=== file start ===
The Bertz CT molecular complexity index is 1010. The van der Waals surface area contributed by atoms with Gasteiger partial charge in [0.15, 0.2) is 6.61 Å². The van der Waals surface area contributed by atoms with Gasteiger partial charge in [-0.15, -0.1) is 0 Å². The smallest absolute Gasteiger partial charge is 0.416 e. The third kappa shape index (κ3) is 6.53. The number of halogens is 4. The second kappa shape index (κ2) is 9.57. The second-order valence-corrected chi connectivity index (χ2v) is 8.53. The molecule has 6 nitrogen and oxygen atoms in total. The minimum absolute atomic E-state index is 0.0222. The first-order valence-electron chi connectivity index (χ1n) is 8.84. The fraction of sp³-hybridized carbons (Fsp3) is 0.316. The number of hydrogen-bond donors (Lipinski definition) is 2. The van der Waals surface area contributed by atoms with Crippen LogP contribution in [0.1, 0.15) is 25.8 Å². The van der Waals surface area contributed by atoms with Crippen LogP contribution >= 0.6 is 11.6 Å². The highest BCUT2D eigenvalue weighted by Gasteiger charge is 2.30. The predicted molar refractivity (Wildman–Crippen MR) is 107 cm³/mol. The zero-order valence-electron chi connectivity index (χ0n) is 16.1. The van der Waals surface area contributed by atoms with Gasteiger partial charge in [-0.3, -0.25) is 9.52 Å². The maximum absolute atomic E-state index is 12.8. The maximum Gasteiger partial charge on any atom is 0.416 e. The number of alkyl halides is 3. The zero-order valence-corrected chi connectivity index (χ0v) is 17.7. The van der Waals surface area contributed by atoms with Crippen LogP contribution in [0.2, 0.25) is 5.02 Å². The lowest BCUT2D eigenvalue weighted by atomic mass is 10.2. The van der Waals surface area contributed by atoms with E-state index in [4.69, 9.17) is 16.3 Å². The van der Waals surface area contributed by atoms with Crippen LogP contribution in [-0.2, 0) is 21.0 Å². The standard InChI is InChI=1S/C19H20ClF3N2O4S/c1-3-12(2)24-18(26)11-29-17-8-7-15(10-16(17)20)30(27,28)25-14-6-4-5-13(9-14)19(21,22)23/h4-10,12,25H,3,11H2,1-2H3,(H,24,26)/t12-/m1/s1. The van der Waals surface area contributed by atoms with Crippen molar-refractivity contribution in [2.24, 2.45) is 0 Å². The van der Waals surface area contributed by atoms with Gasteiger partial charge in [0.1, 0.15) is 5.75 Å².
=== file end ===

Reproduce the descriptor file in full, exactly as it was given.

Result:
The Bertz CT molecular complexity index is 1010. The van der Waals surface area contributed by atoms with Gasteiger partial charge in [0.15, 0.2) is 6.61 Å². The van der Waals surface area contributed by atoms with Gasteiger partial charge in [-0.15, -0.1) is 0 Å². The smallest absolute Gasteiger partial charge is 0.416 e. The third kappa shape index (κ3) is 6.53. The number of halogens is 4. The second kappa shape index (κ2) is 9.57. The second-order valence-corrected chi connectivity index (χ2v) is 8.53. The molecule has 6 nitrogen and oxygen atoms in total. The minimum absolute atomic E-state index is 0.0222. The first-order valence-electron chi connectivity index (χ1n) is 8.84. The fraction of sp³-hybridized carbons (Fsp3) is 0.316. The number of hydrogen-bond donors (Lipinski definition) is 2. The van der Waals surface area contributed by atoms with Crippen LogP contribution in [0.1, 0.15) is 25.8 Å². The van der Waals surface area contributed by atoms with Crippen LogP contribution >= 0.6 is 11.6 Å². The highest BCUT2D eigenvalue weighted by Gasteiger charge is 2.30. The predicted molar refractivity (Wildman–Crippen MR) is 107 cm³/mol. The zero-order valence-electron chi connectivity index (χ0n) is 16.1. The van der Waals surface area contributed by atoms with Gasteiger partial charge in [-0.3, -0.25) is 9.52 Å². The maximum absolute atomic E-state index is 12.8. The maximum Gasteiger partial charge on any atom is 0.416 e. The number of alkyl halides is 3. The zero-order valence-corrected chi connectivity index (χ0v) is 17.7. The van der Waals surface area contributed by atoms with Crippen LogP contribution in [0.2, 0.25) is 5.02 Å². The lowest BCUT2D eigenvalue weighted by atomic mass is 10.2. The van der Waals surface area contributed by atoms with E-state index in [4.69, 9.17) is 16.3 Å². The van der Waals surface area contributed by atoms with Crippen LogP contribution in [-0.2, 0) is 21.0 Å². The standard InChI is InChI=1S/C19H20ClF3N2O4S/c1-3-12(2)24-18(26)11-29-17-8-7-15(10-16(17)20)30(27,28)25-14-6-4-5-13(9-14)19(21,22)23/h4-10,12,25H,3,11H2,1-2H3,(H,24,26)/t12-/m1/s1. The van der Waals surface area contributed by atoms with Crippen molar-refractivity contribution in [2.24, 2.45) is 0 Å². The van der Waals surface area contributed by atoms with Gasteiger partial charge in [0.1, 0.15) is 5.75 Å².